Cash Flow & Your Business – Best Practices From a Virtual CFO
One of the things we do as virtual CFOs is look at cash flow. Cash is the lifeblood of any business, and its proper cash flow management is key to your business’ health and growth.
How Do You Monitor and Manage Cash Flow?
A business’ cash flow must be looked at in view of the specifics of the individual concern, the industry, etc., but there are a few things every business owner should do:
- Reality-based monthly budgets and forecasts should be prepared.
- Review these against your business’ actual results regularly – at least quarterly, monthly if possible, and update your budgets and forecasts as indicated going forward.
- Create a dashboard to track your business’ cash flow across all accounts, as well as your receivables and payables, and review these weekly, if not daily.
Keep Separate Bank Accounts
Keeping cash in separate accounts for separate uses is a good way to keep track of funds, and ensure you segregate your funds so that they’re only used for the right purposes:
- Keep an operating account for customer payments and expense outlays. This may or may not include your payroll – many companies find that a separate payroll account is very helpful, but not all smaller businesses will need this.
- You should also have a money market account, and make automatic, regularly scheduled deposits to it. You can add extra funds to your money market account when you have an especially good month, quarter, etc. A money market account for your business is very much like your own personal savings account – it’s there for emergencies, for carefully considered business investments, and other expenditures outside the normal day-to-day operations of your company. In addition, many money market accounts are currently paying ~5%, which is an added bonus for your business.
- An account for employee bonuses can be useful – and, as a side note, bonuses can be an excellent way to attract and retain the kind of talent you want in your business.
- Especially if you are a sole proprietor, a separate account for your own income tax liabilities (which must be paid with estimated quarterly tax payments) is also a good idea.
- If your business owns any rental property, that income and related expenses should be segregated into an account dedicated to the purpose.
Don’t Finance Clients’ Business Operations
Again, your company’s cash is its lifeblood. When you do work upfront and get paid after completion, you are effectively financing your clients’ businesses at the expense of your own – which is not what they pay for with your services – unless you are a bank, lending money at a market rate of interest.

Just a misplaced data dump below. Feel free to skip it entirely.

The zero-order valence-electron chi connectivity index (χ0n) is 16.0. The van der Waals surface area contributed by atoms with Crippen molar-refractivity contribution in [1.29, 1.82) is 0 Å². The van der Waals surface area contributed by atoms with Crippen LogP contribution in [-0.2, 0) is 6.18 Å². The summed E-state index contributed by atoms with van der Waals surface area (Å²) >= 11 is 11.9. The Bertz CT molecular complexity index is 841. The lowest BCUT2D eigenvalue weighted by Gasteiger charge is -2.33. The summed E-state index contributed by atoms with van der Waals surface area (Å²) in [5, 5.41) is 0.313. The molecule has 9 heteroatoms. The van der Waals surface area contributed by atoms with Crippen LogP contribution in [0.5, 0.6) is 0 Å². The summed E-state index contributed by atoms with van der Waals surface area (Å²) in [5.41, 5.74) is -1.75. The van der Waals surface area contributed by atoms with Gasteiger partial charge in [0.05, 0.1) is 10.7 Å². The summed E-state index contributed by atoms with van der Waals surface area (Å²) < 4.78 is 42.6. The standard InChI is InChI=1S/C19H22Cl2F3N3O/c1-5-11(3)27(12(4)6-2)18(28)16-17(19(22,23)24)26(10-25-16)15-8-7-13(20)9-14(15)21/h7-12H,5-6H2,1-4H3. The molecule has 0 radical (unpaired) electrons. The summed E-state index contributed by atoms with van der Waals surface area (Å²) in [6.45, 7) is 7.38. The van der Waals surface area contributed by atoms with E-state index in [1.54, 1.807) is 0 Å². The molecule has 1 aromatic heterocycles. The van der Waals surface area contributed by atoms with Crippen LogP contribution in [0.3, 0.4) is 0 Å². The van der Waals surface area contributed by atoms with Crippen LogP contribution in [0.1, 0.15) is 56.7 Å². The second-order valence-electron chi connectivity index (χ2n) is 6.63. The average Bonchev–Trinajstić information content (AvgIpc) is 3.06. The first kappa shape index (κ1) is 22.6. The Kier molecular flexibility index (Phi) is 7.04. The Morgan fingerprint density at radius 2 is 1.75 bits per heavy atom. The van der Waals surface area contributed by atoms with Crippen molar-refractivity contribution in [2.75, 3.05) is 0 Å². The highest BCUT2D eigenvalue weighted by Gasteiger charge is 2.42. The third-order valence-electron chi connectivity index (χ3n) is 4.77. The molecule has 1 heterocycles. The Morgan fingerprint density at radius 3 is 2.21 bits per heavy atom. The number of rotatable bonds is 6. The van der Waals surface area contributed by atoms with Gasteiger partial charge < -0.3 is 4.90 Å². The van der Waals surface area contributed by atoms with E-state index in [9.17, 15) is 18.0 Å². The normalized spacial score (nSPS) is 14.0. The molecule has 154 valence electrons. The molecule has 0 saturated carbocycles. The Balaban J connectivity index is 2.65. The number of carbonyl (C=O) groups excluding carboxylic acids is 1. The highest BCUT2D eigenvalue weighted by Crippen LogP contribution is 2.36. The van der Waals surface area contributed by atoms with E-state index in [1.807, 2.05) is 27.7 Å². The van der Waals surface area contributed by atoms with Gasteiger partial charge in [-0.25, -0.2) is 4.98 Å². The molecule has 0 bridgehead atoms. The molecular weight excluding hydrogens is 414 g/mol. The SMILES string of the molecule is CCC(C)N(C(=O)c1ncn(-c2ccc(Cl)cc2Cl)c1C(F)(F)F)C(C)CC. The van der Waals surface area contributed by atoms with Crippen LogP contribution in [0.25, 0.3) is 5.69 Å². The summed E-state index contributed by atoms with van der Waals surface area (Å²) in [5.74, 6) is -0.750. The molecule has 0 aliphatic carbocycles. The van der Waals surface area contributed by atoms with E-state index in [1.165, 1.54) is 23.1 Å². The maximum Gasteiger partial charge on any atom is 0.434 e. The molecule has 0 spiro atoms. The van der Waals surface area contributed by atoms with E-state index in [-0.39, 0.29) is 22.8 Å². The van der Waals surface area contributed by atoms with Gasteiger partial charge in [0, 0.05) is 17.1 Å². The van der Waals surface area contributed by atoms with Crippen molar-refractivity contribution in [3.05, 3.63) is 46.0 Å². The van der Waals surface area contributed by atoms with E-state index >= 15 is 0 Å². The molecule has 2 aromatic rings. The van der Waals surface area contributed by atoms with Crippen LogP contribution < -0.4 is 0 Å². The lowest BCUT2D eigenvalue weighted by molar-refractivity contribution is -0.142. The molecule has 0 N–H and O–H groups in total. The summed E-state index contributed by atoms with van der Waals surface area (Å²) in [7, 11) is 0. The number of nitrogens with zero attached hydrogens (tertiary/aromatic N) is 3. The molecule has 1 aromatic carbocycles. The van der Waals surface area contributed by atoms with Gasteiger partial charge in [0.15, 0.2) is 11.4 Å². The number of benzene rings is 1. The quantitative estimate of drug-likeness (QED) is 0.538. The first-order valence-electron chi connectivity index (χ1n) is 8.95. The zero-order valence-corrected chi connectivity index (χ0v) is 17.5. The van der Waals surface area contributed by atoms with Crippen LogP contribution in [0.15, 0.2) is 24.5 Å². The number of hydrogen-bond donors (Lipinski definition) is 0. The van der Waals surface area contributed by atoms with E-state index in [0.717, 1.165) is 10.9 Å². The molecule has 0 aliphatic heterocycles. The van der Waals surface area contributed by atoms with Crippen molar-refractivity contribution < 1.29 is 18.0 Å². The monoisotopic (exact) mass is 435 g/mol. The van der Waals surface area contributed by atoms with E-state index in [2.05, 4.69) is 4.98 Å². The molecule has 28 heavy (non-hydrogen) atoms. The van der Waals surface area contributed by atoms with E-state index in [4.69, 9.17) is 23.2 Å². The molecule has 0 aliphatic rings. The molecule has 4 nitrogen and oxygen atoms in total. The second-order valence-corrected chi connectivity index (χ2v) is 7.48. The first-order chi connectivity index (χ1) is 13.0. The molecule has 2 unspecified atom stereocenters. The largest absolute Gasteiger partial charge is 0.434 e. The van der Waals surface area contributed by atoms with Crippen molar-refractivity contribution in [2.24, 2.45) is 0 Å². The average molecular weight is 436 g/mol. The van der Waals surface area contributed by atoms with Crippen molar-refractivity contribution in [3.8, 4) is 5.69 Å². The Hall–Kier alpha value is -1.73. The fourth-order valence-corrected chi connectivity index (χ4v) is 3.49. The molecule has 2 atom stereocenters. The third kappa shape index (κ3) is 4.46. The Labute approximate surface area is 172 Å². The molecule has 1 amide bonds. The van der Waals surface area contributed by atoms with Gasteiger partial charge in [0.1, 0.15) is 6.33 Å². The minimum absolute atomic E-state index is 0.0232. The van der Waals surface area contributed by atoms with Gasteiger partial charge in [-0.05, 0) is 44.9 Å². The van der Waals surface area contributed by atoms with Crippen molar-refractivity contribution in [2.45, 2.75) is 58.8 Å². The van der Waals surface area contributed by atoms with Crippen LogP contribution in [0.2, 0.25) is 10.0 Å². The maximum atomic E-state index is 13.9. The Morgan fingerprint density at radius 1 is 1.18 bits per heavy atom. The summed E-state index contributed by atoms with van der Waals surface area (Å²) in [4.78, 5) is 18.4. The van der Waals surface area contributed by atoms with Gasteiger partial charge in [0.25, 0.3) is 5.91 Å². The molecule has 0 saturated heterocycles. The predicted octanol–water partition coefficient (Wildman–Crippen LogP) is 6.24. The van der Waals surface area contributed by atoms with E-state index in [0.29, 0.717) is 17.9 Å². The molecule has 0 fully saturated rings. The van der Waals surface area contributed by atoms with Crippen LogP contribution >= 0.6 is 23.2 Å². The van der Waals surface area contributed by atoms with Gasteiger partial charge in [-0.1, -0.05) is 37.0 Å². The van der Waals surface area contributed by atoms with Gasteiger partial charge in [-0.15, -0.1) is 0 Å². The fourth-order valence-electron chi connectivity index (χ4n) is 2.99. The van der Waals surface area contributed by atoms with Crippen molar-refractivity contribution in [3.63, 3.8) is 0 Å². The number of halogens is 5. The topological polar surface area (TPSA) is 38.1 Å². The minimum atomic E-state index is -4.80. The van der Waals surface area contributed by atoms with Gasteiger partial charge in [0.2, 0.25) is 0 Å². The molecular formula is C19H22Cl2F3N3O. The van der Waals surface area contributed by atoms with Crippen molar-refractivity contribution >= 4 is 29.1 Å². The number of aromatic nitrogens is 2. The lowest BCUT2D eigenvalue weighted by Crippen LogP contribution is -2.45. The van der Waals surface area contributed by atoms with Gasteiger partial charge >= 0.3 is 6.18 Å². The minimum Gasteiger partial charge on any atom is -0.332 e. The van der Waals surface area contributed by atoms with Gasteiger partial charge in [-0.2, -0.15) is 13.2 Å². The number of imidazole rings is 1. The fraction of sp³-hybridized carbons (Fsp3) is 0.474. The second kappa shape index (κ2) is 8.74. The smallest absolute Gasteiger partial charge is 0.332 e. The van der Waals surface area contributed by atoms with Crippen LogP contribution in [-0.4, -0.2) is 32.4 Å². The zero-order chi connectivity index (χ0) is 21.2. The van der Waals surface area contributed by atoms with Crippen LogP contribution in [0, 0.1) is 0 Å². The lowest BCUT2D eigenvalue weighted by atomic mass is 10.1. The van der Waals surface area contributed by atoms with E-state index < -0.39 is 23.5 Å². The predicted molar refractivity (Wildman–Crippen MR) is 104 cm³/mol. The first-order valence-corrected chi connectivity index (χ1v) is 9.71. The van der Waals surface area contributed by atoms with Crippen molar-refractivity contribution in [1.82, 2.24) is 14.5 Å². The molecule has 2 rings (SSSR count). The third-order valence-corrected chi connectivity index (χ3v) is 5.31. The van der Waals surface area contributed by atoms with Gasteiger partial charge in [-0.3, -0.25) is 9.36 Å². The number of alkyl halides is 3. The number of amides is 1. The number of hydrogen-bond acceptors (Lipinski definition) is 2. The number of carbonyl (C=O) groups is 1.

To help minimize this, you have some options:
- Get a retainer from your client before commencing work – this makes for fairer timing between the work being done and payment being received.
- If you don’t get a retainer, specify that your invoices are due upon receipt.
- At the very least, ensure that your billing and payment terms are clearly communicated to your clients, and that the clients understand them.
- Give clients, upfront, an estimate of the likely cost of the work to be done.
- Consider charging interest on invoices with payments not made according to your agreed-upon payment terms (this doesn’t work for every business, but if it does, it’s a tool you can use).
It is key to get all provisions for retainers, estimated costs, and billing and payment terms down in writing, in a document (e.g., an engagement letter, a proposal, etc.) which is signed by both you and your client.
Pay Yourself First!
Meeting payroll is the first responsibility of every business owner – but make sure you are at the top of that payroll. Every worker is worthy of his/her hire (replace them if they are not!), and you are no less a worker your business – nor any less worthy – than your team members. If it weren’t for you and your business, their jobs wouldn’t exist.
Of course, these are only suggestions with general applicability – for specifics relevant to your unique business, give us a call and find out how our virtual CFO services, whether comprehensive or limited in scope, can help you take charge of your business’ cash flow.
Please click here to email us directly – let us know how we can help you.
Until next time –